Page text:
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Variable use in functions

Important note: all examples follow aTbRef naming conventions.

Defining a variable in a function

A variable is defined exactly the same way as in other action code:

var vThing; 

As the basic assumed data type, if not set, is a String, it can be more helpful to use explicit typing, whether or not a value is applied straightway. The point is that the variable has a notified data data from the outset, rather than one coerced by Tinderbox based on context of use:

	var:string vThing;
	var:number vCount;
	var:date vNow = date("today");
	var:boolean vBoolean = true;

A variable needs to be defined before first use, as with attributes. It makes good sense to define variables (unless only used inside loops) at the start of the function. Do consider also adding comments., as once written the code may only be re-read occasionally and the code's intent may get forgotten over time.)

Using variables to set data type of inputs

As function arguments are received as assumed String-type, it can be useful to set a data type before using the argument value in the functions action code:

	function fMakeTable(iSomeList){
		var:list vList = iSomeList;
			// ... etc.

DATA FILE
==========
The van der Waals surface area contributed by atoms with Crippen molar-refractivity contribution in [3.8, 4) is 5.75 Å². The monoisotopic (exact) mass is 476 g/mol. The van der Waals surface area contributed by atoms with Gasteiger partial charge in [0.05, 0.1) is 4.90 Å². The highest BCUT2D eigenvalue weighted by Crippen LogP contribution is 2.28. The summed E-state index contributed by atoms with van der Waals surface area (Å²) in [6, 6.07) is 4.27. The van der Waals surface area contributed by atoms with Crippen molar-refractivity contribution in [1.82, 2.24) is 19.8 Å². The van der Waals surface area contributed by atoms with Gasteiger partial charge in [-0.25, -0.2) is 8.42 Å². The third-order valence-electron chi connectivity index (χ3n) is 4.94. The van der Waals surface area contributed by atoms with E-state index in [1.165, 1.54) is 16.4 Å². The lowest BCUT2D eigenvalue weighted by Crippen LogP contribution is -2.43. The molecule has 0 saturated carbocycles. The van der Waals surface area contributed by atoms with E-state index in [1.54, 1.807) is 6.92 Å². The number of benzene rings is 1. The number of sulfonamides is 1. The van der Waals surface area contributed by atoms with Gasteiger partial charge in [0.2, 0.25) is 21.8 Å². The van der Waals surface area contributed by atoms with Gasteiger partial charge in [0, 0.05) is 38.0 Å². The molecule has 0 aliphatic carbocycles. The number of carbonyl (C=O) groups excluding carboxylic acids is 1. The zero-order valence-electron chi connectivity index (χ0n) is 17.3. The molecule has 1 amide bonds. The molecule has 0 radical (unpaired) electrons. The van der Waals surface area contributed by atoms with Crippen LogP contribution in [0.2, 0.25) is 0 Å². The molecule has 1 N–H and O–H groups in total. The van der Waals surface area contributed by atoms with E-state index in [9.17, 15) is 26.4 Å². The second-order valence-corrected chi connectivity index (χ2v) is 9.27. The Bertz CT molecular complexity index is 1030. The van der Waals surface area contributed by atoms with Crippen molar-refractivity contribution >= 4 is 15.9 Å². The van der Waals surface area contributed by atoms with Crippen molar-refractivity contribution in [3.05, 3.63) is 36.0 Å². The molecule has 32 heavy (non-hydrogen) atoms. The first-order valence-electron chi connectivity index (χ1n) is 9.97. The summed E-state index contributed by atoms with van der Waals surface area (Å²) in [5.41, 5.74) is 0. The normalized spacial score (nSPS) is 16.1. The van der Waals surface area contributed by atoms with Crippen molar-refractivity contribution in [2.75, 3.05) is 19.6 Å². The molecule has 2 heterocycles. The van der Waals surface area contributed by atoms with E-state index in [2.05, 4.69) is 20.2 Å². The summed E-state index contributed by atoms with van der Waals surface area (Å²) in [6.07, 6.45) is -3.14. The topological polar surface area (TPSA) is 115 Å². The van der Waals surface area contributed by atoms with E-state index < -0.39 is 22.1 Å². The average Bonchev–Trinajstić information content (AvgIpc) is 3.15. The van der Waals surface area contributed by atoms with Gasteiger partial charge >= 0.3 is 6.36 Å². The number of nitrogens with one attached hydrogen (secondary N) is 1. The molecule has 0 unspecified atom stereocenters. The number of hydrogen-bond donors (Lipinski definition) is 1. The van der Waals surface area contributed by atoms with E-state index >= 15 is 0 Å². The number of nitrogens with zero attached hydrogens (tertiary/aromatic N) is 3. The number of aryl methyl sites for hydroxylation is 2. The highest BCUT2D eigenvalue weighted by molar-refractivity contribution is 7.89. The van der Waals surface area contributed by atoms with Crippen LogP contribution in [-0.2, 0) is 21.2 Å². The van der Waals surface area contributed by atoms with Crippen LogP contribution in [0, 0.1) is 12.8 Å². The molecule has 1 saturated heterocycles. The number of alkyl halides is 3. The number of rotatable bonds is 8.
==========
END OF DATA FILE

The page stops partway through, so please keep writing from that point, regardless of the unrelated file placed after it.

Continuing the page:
Variable duration

Variables created in a function are destroyed when the function execution completes. If a variables value is needed, other than as a return value, the value will need to be passed to an attribute for more persistent storage.

	// ...
	$MyString = vString;
	$SomeNumber ("config-note") = vCount;
	// ...

In the first case, $MyString in the calling note is set. In the latter case, $SomNumber is note "config-note" is set. The choice of where a stored value is saved is dependent on the wider context of use, i.e. there is n single 'correct' choice.

A variable may be used as an input argument for a call to another function:

	// ...
	var:string vString = "Testing!";
	 // ...

Variable scope

A variable created in a function is only accessible from within that same function. For experience programmers this may seem unexpected (see more) and may chance in the future. At present, a varaible should only be called within the function in which it is defined.

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